Neuschwanstein Castle

Neuschwanstein Castle is the ultimate fairytale castle with the Alps in the background. It’s supposedly the inspiration for the Disney castle’s design and it is absolutely breathtaking. If you ever find yourself in Munich, make sure you take a day to go visit.

Here’s a bit of history about the castle: Neuschwanstein translates to “New Swan Stone,” built in 1869 by King Ludwig II, also known as the Swan King, or the Fairy Tale King. It was built facing his childhood home, the Castle Hohenschwangau (High Swan Region), which you can also visit.


How to get there:

***If you’re going during the high season, typically the summer months, I recommend you buy your tickets in advance here. You wouldn’t want to go all the way there to find out it’s sold out!***

Though it seems to be deep in the mountains, getting to this castle is a lot easier than one might think. As it it such a common tourist area (over 1.3 million annually), it’s very easy to access, and really not as far away as you’d think. I suggest getting a Bayern Ticket. This is a pass that allows you and up to 5 people unlimited travel in all of Bavaria for the entire day (note that it’s as of 9am). It’s only about 23€ (add an extra 5€ per person) and totally worth it!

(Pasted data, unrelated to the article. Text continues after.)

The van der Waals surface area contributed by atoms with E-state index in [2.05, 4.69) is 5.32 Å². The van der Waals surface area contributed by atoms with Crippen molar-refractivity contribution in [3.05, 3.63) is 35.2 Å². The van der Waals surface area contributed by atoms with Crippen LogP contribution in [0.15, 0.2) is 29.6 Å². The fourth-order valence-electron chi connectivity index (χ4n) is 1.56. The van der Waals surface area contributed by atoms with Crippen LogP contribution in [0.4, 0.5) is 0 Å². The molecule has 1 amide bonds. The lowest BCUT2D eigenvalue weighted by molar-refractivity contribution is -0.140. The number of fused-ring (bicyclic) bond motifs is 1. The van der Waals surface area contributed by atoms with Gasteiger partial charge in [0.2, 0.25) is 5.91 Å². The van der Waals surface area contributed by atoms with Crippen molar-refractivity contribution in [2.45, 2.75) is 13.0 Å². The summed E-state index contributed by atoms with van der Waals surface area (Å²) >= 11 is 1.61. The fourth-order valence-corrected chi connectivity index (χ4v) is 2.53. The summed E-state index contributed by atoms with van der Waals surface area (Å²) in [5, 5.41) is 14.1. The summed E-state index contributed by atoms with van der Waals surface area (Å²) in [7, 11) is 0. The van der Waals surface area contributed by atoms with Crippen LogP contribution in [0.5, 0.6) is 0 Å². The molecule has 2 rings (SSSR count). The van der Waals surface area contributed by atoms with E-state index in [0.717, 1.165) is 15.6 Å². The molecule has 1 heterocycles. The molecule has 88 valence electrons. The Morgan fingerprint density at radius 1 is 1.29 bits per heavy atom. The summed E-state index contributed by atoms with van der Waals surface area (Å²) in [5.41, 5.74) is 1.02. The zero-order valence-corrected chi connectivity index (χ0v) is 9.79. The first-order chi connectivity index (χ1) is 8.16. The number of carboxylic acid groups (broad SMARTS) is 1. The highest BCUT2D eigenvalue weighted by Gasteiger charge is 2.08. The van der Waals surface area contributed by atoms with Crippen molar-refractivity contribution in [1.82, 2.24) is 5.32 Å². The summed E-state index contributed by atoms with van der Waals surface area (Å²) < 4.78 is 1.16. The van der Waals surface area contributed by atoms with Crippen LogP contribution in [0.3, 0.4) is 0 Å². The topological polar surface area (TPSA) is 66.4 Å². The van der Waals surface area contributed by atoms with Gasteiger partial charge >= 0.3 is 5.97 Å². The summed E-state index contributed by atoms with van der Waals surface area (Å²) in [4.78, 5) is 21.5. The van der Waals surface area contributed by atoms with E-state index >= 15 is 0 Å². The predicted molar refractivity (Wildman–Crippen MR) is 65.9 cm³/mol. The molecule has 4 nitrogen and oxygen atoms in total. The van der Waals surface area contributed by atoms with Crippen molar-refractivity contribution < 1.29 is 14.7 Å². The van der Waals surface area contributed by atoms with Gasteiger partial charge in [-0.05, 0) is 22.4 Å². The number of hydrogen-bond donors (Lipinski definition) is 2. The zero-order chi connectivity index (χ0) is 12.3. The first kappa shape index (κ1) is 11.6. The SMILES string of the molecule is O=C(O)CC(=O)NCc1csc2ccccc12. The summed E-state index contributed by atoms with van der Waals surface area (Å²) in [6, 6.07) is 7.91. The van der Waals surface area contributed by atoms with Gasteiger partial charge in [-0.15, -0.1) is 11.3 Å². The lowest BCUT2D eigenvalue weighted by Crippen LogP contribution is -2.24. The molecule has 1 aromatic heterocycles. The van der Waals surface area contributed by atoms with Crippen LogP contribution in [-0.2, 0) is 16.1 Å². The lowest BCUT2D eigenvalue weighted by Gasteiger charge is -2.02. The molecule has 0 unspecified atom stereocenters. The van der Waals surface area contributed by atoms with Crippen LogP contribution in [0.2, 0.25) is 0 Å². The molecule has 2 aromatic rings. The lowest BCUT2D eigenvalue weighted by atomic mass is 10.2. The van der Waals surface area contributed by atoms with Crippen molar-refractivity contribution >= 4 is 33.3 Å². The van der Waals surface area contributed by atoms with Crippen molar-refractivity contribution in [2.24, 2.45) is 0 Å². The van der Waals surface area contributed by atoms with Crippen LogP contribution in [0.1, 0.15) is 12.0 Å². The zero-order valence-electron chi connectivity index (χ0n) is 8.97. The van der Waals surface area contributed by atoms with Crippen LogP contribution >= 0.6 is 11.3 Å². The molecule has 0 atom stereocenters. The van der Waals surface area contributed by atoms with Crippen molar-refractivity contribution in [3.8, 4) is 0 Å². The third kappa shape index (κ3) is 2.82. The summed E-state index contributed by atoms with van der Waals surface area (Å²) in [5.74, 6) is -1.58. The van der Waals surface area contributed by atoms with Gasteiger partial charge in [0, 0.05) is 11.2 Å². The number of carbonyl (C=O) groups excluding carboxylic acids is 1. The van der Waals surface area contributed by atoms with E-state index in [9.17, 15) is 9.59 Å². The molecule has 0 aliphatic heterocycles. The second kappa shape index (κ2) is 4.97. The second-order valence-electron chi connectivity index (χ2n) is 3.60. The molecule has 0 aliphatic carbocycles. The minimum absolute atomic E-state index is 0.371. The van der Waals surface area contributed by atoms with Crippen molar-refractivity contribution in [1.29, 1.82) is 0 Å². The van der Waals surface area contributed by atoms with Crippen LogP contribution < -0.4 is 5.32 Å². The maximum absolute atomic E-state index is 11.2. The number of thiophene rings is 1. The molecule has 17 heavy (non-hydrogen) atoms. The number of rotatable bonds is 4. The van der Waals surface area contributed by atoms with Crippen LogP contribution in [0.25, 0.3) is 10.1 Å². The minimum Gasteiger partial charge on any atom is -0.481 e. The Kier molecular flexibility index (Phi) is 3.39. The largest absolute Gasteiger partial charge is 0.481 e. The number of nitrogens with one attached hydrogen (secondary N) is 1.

You’ll get on the train to Füssen, which is about a two-hour ride, and you’ll get some amazing landscapes to look at as you get closer and closer to the mountains.
Once in Füssen, you’ll take a bus to “Schwangau.” It’ll be very easy to find as I’m sure you won’t be the only one trying to make their way there. You’ll hop off at the “Hohenschwangau” stop (again, very obvious as you’ll see the castle and village).


First things first, you’ll go to the ticket office (only place where you can get tickets to the castles) and decide which ticket you want to get: you can visit either castle or both, or even get another ticket to visit all of King Ludwig II’s castles.

Neuschwanstein is about 1.5km away from the ticket centre, though it’s an uphill walk, which will take you about 30 minutes. You can also hire a horse-drawn carriage to take you up the hill.


Hohenschwangau is a little closer, though still on a uphill path, but it shouldn’t take you more than 15 minutes climb up.


Don’t miss: Make sure to check out the Marienbrücke (Mary’s Bridge)! This is where you’ll get the famous view of the castle. It’s another 15-20 minute walk, but so worth it. (Note that it is typically closed during the winter as the ice can be very dangerous.)



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